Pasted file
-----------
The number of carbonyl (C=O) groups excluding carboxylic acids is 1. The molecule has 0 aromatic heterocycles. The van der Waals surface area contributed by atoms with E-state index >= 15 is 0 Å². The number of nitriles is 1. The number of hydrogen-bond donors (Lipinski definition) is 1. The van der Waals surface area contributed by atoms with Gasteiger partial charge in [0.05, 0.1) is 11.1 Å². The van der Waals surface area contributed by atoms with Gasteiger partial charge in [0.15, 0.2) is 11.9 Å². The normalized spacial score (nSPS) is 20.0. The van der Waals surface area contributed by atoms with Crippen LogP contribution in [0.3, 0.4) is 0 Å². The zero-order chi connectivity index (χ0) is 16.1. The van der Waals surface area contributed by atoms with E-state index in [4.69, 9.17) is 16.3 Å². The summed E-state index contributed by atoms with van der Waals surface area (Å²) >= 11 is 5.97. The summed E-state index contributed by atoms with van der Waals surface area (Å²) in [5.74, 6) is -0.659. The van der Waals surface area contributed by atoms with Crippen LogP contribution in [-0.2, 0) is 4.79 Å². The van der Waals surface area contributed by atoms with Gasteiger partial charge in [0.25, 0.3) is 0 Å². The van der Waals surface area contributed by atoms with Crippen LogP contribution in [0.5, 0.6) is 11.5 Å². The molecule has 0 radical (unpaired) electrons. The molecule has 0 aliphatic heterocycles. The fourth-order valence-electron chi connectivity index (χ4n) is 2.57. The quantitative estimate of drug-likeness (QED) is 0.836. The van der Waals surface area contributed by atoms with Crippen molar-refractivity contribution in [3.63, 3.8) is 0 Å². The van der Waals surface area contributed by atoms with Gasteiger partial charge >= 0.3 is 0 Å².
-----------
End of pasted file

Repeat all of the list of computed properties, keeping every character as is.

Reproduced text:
The number of carbonyl (C=O) groups excluding carboxylic acids is 1. The molecule has 0 aromatic heterocycles. The van der Waals surface area contributed by atoms with E-state index >= 15 is 0 Å². The number of nitriles is 1. The number of hydrogen-bond donors (Lipinski definition) is 1. The van der Waals surface area contributed by atoms with Gasteiger partial charge in [0.05, 0.1) is 11.1 Å². The van der Waals surface area contributed by atoms with Gasteiger partial charge in [0.15, 0.2) is 11.9 Å². The normalized spacial score (nSPS) is 20.0. The van der Waals surface area contributed by atoms with Crippen LogP contribution in [0.3, 0.4) is 0 Å². The zero-order chi connectivity index (χ0) is 16.1. The van der Waals surface area contributed by atoms with E-state index in [4.69, 9.17) is 16.3 Å². The summed E-state index contributed by atoms with van der Waals surface area (Å²) >= 11 is 5.97. The summed E-state index contributed by atoms with van der Waals surface area (Å²) in [5.74, 6) is -0.659. The van der Waals surface area contributed by atoms with Crippen LogP contribution in [-0.2, 0) is 4.79 Å². The van der Waals surface area contributed by atoms with Gasteiger partial charge in [0.25, 0.3) is 0 Å². The van der Waals surface area contributed by atoms with Crippen LogP contribution in [0.5, 0.6) is 11.5 Å². The molecule has 0 radical (unpaired) electrons. The molecule has 0 aliphatic heterocycles. The fourth-order valence-electron chi connectivity index (χ4n) is 2.57. The quantitative estimate of drug-likeness (QED) is 0.836. The van der Waals surface area contributed by atoms with Crippen molar-refractivity contribution in [3.63, 3.8) is 0 Å². The van der Waals surface area contributed by atoms with Gasteiger partial charge >= 0.3 is 0 Å².